ANNAPOLIS — Hundreds descended upon Maryland state’s capital Monday to pay respects to the late House Speaker Michael Busch, a man affectionately known as “coach,” “friend” and “my speaker.”
The State Police Honor Guard escorted Busch’s state flag-adorned casket and placed it on a sunlit spot underneath the State House dome.
“It is fitting that we have this opportunity to pay our respects for such a great Maryland leader here in the city that he called home,” Gov. Larry Hogan said during a ceremony for Busch. “In these hollowed walls where he was such a strong presence for so many years.”
Dozens of lawmakers said Busch, a 72-year-old Democrat from Anne Arundel County, said he became the first person to push for diversity among leadership positions.
Sen. Obie Patterson (D-District 26) of Fort Washington, who served in the House of Delegates for 12 years, said Busch appointed him as chair of the election law subcommittee on the Ways and Means Committee.
“He was a great man,” Patterson said. “You can go in his office and he would talk with you. You may not always agree with him, but he was fair. That’s the bottom line.”
Busch died April 7 of pneumonia following complications from a 2017 liver transplant. He had served as House speaker since 2003, longer than anyone in state history.
Born in Baltimore but later residing in Anne Arundel County, Busch garnered numerous awards that included Man of the Year from the county’s Lacrosse Association in 1982, the county’s Sports Hall of Fame in 2004 and municipal superstar from the Maryland Municipal League in 2009.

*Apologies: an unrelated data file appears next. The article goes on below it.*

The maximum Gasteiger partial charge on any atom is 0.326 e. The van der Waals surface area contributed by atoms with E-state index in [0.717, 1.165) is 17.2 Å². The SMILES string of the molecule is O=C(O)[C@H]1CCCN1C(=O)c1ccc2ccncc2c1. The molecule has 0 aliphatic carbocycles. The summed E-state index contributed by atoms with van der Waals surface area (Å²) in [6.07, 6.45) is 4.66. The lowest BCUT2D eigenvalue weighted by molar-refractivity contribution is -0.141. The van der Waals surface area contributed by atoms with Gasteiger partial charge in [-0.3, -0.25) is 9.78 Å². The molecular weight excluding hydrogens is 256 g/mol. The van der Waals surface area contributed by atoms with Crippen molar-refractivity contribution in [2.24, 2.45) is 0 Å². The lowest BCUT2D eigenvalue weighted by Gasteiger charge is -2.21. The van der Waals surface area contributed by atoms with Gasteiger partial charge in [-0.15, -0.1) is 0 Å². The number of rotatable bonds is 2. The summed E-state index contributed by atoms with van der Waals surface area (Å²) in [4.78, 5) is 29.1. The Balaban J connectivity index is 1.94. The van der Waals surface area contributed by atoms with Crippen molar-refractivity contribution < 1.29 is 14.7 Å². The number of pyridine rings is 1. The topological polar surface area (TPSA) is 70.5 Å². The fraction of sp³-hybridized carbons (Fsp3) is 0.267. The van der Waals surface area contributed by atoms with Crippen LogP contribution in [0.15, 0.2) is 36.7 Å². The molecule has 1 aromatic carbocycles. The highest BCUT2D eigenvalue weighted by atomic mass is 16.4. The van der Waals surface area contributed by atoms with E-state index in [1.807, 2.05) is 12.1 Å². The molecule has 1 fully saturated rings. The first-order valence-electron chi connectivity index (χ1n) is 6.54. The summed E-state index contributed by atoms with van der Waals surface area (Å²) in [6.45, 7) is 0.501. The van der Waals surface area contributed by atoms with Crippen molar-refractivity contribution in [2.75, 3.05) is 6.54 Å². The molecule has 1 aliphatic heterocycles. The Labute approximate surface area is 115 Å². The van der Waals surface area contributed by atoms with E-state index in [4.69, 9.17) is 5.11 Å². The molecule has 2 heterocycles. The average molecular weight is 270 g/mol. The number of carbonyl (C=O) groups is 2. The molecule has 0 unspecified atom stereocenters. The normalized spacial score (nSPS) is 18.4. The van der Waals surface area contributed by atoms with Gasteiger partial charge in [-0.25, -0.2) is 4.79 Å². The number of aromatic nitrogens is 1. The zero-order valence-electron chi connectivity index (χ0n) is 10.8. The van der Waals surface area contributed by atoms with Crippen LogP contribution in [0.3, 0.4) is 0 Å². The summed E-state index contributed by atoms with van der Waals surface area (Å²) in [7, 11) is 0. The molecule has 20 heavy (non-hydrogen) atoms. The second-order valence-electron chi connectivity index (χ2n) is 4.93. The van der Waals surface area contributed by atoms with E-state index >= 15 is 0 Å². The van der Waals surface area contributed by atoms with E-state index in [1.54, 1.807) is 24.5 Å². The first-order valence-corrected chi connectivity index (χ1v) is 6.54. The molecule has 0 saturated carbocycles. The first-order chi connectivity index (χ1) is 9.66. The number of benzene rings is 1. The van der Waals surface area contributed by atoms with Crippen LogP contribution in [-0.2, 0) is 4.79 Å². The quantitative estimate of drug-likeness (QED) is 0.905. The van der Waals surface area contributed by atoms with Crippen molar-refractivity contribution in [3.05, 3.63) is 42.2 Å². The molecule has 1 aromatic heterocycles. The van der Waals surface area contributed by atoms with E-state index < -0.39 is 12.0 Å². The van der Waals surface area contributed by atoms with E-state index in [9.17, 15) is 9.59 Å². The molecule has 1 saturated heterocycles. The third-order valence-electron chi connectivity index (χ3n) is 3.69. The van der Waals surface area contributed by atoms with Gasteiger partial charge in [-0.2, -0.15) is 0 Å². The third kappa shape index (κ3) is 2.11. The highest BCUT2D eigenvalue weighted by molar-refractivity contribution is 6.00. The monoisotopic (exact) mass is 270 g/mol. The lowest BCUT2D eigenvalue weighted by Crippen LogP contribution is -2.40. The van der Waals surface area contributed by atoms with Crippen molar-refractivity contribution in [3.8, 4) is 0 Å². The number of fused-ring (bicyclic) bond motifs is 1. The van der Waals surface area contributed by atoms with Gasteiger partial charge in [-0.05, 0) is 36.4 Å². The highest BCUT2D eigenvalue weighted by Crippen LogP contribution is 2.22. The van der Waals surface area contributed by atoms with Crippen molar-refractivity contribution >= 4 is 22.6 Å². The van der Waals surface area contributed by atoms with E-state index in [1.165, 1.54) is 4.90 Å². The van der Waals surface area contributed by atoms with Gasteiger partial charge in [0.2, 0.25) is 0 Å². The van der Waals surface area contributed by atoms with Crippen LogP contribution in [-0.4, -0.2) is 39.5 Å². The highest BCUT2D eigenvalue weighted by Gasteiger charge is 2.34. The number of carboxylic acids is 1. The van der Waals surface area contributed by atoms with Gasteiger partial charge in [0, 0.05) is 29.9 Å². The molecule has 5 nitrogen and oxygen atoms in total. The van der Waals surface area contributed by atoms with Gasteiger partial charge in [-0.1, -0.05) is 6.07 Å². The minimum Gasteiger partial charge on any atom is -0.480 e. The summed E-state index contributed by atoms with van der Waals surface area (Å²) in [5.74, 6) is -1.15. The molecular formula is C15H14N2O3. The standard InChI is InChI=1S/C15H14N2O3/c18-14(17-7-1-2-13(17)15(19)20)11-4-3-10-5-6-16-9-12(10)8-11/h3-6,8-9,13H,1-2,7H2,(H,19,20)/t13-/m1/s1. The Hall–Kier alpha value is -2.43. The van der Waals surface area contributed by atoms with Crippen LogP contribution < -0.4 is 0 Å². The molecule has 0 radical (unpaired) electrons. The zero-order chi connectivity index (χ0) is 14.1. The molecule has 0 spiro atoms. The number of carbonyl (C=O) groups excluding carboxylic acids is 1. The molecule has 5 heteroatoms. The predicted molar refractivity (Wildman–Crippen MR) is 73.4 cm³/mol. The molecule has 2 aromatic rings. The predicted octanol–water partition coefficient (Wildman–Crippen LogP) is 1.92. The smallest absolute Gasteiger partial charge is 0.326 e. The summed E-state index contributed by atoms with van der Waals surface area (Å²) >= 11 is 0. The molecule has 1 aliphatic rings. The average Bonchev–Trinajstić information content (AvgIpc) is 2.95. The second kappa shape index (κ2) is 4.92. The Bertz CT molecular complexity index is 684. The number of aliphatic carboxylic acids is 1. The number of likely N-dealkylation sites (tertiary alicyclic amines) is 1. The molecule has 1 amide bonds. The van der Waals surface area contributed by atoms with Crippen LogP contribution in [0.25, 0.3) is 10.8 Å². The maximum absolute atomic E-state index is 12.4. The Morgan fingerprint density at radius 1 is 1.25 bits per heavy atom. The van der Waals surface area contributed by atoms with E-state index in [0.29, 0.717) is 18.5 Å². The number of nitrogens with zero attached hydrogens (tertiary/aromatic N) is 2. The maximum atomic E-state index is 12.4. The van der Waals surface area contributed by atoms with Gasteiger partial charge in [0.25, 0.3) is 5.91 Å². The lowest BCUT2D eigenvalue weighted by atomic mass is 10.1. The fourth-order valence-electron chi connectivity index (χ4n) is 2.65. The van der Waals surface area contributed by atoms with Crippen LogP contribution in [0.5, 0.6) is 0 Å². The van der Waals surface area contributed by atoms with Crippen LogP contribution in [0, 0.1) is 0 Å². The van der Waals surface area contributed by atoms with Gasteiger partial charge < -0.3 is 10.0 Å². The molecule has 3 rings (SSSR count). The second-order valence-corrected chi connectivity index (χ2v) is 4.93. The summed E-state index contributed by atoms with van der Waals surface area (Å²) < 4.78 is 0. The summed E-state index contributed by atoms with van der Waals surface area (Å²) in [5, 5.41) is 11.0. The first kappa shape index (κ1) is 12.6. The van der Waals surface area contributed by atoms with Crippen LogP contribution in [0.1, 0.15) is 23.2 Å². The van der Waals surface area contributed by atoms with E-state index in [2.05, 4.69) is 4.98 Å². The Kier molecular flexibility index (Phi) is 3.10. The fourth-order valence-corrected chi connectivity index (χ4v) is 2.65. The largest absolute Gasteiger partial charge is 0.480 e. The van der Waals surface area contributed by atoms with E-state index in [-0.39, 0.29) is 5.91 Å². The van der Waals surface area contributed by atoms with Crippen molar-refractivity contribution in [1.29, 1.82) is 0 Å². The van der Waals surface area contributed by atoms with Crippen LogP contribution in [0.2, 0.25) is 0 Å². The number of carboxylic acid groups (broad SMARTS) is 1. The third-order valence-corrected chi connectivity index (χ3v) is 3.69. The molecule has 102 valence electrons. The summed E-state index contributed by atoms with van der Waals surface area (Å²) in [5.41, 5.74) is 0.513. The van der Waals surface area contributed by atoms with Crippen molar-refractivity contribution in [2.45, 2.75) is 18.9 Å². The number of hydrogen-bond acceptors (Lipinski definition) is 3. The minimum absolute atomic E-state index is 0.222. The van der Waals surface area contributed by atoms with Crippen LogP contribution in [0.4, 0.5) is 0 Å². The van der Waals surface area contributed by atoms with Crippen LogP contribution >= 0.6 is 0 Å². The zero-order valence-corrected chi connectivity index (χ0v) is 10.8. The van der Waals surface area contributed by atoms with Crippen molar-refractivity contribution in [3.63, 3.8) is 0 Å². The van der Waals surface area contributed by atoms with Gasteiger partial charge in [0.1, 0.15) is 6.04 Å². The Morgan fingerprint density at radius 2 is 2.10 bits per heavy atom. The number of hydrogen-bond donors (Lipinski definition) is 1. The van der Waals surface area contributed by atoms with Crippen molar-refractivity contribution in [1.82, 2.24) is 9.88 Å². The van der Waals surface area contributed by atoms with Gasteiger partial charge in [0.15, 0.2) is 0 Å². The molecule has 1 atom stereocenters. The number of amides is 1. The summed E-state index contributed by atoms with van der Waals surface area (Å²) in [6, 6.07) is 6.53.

The former high school football coach received acclaim for his education and environmental advocacy from those statewide.
This year, lawmakers credit Busch for pushing legislation to improve the Chesapeake Bay, increase education spending to $7 billion and gradually increase the state’s minimum hourly wage to $15.
“He brilliantly led Maryland through generational … and demographic changes with great vision,” said Sen. Ben Cardin (D-Maryland). “By bringing people of different views together for a common purpose, he achieved an incredible record that will guide Maryland for generations to come.”
Busch’s successor will be determined at a special session in the House of Delegates on May 1.
Three delegates vying for the position — Dereck Davis (D-District 25) of Mitchellville, Maggie McIntosh (D-Baltimore City) and Adrienne Jones (D-Baltimore County) — all spoke during the nearly 30-minute ceremony. Jones has served the same number of years as speaker pro tem, a position that’s second-in-command of the House and presides over the sessions in the speaker’s absence.
After the ceremony, dozens waited behind a rope for a public viewing. Busch lied in repose until 7 p.m. and again from 8 a.m. to 10 a.m. Tuesday before his funeral service in Annapolis later that day.
Delores Mooney of Annapolis showed up early Monday and said she will remember Busch for obtaining grants to improve a local community center and birthday cards.
“His office would mail me a birthday card,” she said. “I got about three of them. I don’t know how I got one, but I sure did appreciate it.”
Those who attended the viewing could take small wallet-sized cards with Busch’s picture and a scripture from the King James Version from 2 Timothy 4:7-8: “I have fought a good fight. I have finished my course. I have kept the faith. Henceforth there is laid up for me a crown of righteousness which the Lord, the righteous judge, shall give me at that day; and not to me only, but unto all them also that love his appearing.”